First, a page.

gms | German Medical Science

48th Meeting of the Particle Therapy Co-Operative Group

Particle Therapy Co-Operative Group (PTCOG)

28.09. - 03.10.2009, Heidelberg

Modifying proton fluence spectra to generate spread-out Bragg peaks with laser accelerated proton beams

Meeting Abstract

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  • S. Schell - Department of Radiation Oncology, Technische Universität München, Klinikum rechts der Isar, München
  • J. J. Wilkens - Department of Radiation Oncology, Technische Universität München, Klinikum rechts der Isar, München

PTCOG 48. Meeting of the Particle Therapy Co-Operative Group. Heidelberg, 28.09.-03.10.2009. Düsseldorf: German Medical Science GMS Publishing House; 2009. Doc09ptcog177

DOI: 10.3205/09ptcog177, URN: urn:nbn:de:0183-09ptcog1777

Published: September 24, 2009

© 2009 Schell et al.
This is an Open Access article distributed under the terms of the Creative Commons Attribution License ( You are free: to Share – to copy, distribute and transmit the work, provided the original author and source are credited.



Background: Laser based acceleration of protons is a promising new technology that might become a possibility to utilize the superior properties of protons in radiation therapy with reduced costs compared to conventional acceleration methods with cyclotrons or synchrotrons. However, besides the fact that the maximal energy is still too low for patient treatments, energy spectra of laser accelerated proton beams are currently far from being monoenergetic. To compensate for the latter, energy selection systems using magnetic fields have been proposed to single out particles with the desired energy. These systems allow choosing protons between a lowest and a highest energy, but they do not change the transmitted part of the spectrum. To produce spread-out Bragg peaks with a steep lateral dose fall-off within the patient, multiple laser shots with a very small energy spread in the proton spectrum are required. This means that many particles have to be absorbed in the energy selection system which generates a lot of secondary radiation.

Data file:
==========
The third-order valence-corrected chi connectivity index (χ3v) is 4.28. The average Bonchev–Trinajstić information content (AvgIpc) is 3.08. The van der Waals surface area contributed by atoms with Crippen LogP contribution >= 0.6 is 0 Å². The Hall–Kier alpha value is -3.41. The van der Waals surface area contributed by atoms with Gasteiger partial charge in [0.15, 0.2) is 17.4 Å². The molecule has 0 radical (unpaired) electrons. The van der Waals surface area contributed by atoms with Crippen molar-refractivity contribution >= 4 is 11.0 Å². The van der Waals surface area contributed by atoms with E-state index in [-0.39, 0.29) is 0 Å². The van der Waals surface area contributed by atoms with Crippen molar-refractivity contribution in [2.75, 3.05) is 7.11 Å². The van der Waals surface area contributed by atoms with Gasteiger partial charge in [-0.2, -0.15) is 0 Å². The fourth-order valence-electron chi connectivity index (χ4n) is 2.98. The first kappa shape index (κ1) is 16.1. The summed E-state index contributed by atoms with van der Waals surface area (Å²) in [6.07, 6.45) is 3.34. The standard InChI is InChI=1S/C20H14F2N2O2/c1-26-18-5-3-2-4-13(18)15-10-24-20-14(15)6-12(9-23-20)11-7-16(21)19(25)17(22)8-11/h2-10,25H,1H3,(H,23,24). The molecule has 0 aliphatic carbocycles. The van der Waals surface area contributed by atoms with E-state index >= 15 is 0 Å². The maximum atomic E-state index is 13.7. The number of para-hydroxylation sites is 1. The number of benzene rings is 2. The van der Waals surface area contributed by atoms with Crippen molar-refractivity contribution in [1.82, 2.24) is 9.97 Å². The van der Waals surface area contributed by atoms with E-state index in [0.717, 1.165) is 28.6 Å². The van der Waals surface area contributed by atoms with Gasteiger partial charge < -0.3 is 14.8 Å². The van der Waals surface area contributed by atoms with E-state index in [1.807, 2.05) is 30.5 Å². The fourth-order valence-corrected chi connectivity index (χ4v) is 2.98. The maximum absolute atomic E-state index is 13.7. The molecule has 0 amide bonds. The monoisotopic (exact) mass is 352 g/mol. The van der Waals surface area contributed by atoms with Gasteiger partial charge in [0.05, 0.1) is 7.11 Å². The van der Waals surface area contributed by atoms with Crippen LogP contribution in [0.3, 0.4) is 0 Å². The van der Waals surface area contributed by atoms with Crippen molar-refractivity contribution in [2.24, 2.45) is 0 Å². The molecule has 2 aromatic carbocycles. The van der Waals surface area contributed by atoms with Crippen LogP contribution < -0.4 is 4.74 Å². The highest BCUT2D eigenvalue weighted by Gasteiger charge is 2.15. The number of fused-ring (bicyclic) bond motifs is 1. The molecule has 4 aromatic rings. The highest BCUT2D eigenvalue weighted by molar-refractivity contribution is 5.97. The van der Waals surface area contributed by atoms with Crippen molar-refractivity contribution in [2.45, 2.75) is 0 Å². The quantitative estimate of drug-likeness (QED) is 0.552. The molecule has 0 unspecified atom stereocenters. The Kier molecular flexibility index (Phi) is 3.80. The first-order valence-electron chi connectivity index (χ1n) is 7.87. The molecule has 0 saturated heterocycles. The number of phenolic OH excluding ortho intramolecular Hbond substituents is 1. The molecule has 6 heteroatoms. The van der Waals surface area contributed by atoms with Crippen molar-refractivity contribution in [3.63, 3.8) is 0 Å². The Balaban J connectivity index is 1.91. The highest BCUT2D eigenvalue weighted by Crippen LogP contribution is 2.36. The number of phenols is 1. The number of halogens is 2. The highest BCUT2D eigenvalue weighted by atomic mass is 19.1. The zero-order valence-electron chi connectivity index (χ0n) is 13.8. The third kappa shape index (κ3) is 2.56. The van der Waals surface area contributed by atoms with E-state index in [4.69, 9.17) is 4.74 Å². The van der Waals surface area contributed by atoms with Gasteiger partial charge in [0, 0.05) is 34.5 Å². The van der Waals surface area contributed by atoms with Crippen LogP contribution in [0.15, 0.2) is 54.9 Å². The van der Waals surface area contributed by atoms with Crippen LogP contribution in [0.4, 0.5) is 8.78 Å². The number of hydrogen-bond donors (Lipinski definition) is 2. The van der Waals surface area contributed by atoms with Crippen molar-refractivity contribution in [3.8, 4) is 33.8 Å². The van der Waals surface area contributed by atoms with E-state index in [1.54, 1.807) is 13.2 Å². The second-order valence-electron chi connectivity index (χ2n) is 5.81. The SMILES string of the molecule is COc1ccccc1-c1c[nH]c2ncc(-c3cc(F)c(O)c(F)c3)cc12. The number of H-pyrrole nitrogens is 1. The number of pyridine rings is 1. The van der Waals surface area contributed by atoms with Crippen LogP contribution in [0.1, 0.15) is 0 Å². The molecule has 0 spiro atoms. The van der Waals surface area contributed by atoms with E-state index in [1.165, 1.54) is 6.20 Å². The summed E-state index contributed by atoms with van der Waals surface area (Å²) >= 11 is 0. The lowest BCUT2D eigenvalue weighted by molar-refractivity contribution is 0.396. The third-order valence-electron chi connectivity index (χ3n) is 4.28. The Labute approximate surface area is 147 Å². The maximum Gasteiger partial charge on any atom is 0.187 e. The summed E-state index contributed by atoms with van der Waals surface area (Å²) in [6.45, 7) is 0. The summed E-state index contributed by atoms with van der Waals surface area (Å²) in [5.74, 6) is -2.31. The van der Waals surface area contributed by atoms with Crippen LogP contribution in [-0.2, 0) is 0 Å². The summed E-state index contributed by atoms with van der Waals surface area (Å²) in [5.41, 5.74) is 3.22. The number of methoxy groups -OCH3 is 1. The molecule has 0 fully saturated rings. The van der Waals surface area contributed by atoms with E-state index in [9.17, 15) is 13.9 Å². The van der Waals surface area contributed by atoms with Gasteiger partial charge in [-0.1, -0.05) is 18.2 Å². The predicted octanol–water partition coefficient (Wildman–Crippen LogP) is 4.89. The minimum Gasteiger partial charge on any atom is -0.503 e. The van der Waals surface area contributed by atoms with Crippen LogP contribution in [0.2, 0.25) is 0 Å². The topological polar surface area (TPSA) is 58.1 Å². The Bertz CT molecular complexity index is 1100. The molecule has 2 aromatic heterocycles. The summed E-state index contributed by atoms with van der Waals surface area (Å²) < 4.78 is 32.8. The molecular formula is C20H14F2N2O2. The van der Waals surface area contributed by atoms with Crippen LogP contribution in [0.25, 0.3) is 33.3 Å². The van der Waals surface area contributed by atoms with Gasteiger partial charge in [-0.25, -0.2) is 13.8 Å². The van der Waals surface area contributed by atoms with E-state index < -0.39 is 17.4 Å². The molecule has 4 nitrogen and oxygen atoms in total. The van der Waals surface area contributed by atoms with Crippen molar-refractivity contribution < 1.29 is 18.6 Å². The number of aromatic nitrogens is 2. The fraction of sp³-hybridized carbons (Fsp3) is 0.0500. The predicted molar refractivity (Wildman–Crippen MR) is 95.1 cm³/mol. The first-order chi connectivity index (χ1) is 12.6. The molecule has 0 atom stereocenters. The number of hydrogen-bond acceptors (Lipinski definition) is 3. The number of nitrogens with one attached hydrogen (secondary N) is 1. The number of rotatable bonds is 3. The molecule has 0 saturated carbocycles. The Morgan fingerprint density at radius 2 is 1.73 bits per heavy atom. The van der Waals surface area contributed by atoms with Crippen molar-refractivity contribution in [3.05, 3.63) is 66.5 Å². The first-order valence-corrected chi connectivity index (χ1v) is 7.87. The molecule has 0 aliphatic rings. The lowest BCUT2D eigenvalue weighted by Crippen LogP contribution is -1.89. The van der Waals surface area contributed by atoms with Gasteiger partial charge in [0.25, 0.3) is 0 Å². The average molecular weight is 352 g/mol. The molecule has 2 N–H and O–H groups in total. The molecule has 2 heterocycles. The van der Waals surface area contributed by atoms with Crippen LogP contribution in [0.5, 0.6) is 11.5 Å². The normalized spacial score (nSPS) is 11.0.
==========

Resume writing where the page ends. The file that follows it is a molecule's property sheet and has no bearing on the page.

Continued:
Material and methods: We investigate a slight modification of such energy selection systems that allows us to influence the relative number of particles per energy bin. This change of the spectrum can be achieved by inserting suitably formed scattering material at the central plane of the energy selection system where the particles are separated in space depending on their energy. Depending on the thickness of the scatterer, a portion of the protons is scattered so that they will not reach the exit of the energy selection system. Since a spread-out Bragg peak requires more high energy protons than low energy ones, the scattering material is chosen to be thicker at the position that is traversed by low energy protons. Thus, these particles are scattered the most which reduces their relative population compared to high energy protons in the final beam. Furthermore, there is a gap for high energy particles that enables them to pass the system without any scattering. With the help of Monte Carlo simulations we analyzed both simple wedge geometries and various stacks of lead slices with a maximal total thickness of 600 µm.

Results: We found that these configurations can provide energy spectra that naturally produce spread-out Bragg peaks within one laser shot. For a stack of ten lead slices a spread-out Bragg peak with a range of 25.2 cm and modulation width of 7.4 cm could be produced with a broad initial spectrum whose particle number was decreasing with energy.

Conclusion: The modification of the energy selection system with additional scattering material allows the shaping of the transmitted spectrum in such a way that it corresponds to a full spread-out Bragg peak delivered simultaneously. This reduces the treatment time and increases the particle efficiency of the system.

Acknowledgment: Supported by DFG Cluster of Excellence: Munich-Centre for Advanced Photonics.